Utopian Turtletop. Monsieur Croche's Bête Noire. Contact: turtletop [at] hotmail [dot] com

Tuesday, December 07, 2004


I caught most of the “Concert for George” on PBS the other night. While I enjoyed most of it, I was really struck by the blandness of Sir Paul’s performance. It tickled something I’m having a hard time articulating. Before discussing what it was that nudged me in McCartney’s singing, I wanted to get a few items about the rest of the show out of the way.

Item. Jeff Lynne, with his long frizzy brown hair, big hat, big sunglass, and big brown hair, looks like a muppet. Terrific musician who’s worked with everybody -- did he produce Dr. Teeth and The Electric Mayhem?

Item. Ringo rocks. The only one onstage (besides Michael Palin) who’s an *entertainer* -- comes on waving and smiling, wearing a beautiful flamboyant bright red embroidered jacket. Gave a halting, moving eulogy to George too. And sang the heck out of “Photograph,” the hit he wrote with George, and did a fine rendition of Carl Perkins’s “Honey Don’t,” dancing while he’s singing, putting on a show. I’ve always loved his singing.

Item. Dhani Harrison looks just like his dad, down to the 1965 haircut. (Gosh, three of these items are about how the dudes looked. Must be on my mind. I saw some hot posters of Orlando Bloom at my son’s barber’s shop today -- maybe that explains it.)

Item. I have no idea how they got 3 drummers, a few more percussionists, 8 or 9 guitarists, and several keyboardists to sound good together.

Item. George’s songs suit Eric Clapton’s voice. Or vice versa.

Item. Lots of unusual, pretty melodies. Distinctive.

Item. Not sure about a lot of those words though.

OK. Now I’m not a McCartney basher. I have his 2-CD comp, “Wingspan,” and I love it. A few of his songs are among my fave fave favorites ever. Wonderful bassist, gifted guitarist, gifted and sometimes brilliant singer, and a fount of melody. Uneven but sometimes wonderful lyricist. The standard opinion, more or less.

Paul came on and made a nice speech about how George loved ukuleles and was always playing them in the last several years of his life. Paul said the last time he saw George, shortly before he died, he asked whether he could play George a song on the uke. And then he played it for us -- George’s big Beatle hit “Something.” A lovely arrangement. And a disengaged vocal. Like he wasn’t really paying attention to the words. Nailed the melody, of course.

Emotion works in music and language mysteriously. In speech, a lot of it has to do with tone of voice. We feel this, we know this, and we find it hard to discuss. Singing conveys emotion, with or without words. Words convey emotion, whether sung, spoken, or read silently. Singing and speaking are related, complicatedly.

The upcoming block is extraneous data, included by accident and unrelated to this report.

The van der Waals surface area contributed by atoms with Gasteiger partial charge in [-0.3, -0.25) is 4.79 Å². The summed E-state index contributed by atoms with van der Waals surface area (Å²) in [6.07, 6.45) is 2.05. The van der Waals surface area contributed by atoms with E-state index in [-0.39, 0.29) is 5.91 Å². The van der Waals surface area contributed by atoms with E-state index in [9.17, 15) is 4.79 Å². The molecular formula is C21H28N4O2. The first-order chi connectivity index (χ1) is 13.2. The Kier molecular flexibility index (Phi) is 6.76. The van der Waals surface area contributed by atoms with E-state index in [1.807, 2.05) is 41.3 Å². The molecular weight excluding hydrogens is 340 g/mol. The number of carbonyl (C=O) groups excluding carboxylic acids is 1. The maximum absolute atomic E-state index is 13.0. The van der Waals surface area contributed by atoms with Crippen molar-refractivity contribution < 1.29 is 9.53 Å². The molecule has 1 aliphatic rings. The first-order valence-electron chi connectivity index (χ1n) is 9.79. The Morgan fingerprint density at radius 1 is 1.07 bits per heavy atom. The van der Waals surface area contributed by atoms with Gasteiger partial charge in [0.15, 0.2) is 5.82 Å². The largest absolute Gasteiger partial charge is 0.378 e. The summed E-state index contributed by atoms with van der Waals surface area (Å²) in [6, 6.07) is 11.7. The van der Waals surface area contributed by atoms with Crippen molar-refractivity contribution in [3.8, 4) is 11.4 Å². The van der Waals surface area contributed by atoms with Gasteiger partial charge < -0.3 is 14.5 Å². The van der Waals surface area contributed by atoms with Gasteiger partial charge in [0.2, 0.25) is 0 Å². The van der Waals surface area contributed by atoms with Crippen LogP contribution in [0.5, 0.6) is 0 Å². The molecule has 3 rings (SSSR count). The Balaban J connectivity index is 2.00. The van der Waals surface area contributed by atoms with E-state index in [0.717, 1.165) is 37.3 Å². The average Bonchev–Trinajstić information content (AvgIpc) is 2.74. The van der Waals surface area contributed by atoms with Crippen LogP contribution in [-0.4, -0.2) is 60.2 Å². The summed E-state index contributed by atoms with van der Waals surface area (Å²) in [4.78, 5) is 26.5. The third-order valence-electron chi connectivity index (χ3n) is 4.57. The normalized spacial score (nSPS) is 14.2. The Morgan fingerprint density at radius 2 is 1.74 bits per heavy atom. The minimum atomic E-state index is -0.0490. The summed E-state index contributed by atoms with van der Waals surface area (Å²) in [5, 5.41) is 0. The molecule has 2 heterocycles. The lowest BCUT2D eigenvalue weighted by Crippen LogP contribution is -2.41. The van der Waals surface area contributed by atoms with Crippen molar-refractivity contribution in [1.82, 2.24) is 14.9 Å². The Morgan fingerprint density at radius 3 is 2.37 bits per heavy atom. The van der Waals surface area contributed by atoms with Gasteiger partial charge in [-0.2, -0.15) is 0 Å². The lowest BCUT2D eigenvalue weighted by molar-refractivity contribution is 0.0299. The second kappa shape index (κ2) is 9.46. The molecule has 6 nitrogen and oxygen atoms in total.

In college I took two semesters of Music Composition For Non-Music Majors from the highly regarded composer and rippin’ ragtime pianist William Bolcom. One of the only things I remember from the classes: An assignment had us set a poem of our choice to music. We gathered musicians together to perform our pieces in class. One student set an Eliot poem, part of “The Wasteland,” if memory serves. After the first run-through, Bolcom asked the singer to recite the poem aloud without thinking about the music. The ensemble repeated the piece, and this time the singer keyed into the emotions and meanings of the words more effectively.

(Digression: I saw the U.S. premiere of Bolcom’s magnum opus, in 1984, his setting of Blakes “Songs of Innocence and of Experience.” Some of it made my hair stand up, and I’d like to hear it again some day. I also saw him play ragtime and blues piano in a basement bar one night. One of the most amazing sets I’ve seen in my life, brilliant, virtuosic, deeply moving.)

To bring this back to Macca, I really don’t think Sir Paul was keyed into George’s words when he sang “Something.” His delivery lacked the nuanced variety of tone color, phrasing, and pitch shape that conveys emotion in speech and singing. Difficult to pin down the nuances. Paul’s singing can deliver the subtle nuanced goods. When and why and how sometimes and not others? Who knows?

If you’re a George fan, the posthumous concert for him is worth renting.

Enjoy your site. If you want to hear the Bolcolm setting of Songs of Innocence and Experience, Naxos has just released it--two CD's should retail for about $15 total. A good deal. Haven't heard it myself, but have some of his other music and like it. Might pick it up soon.

Keep up the interesting work.

Thanks for the tip and the encouraging words. I'll keep my eye open for the Naxos.
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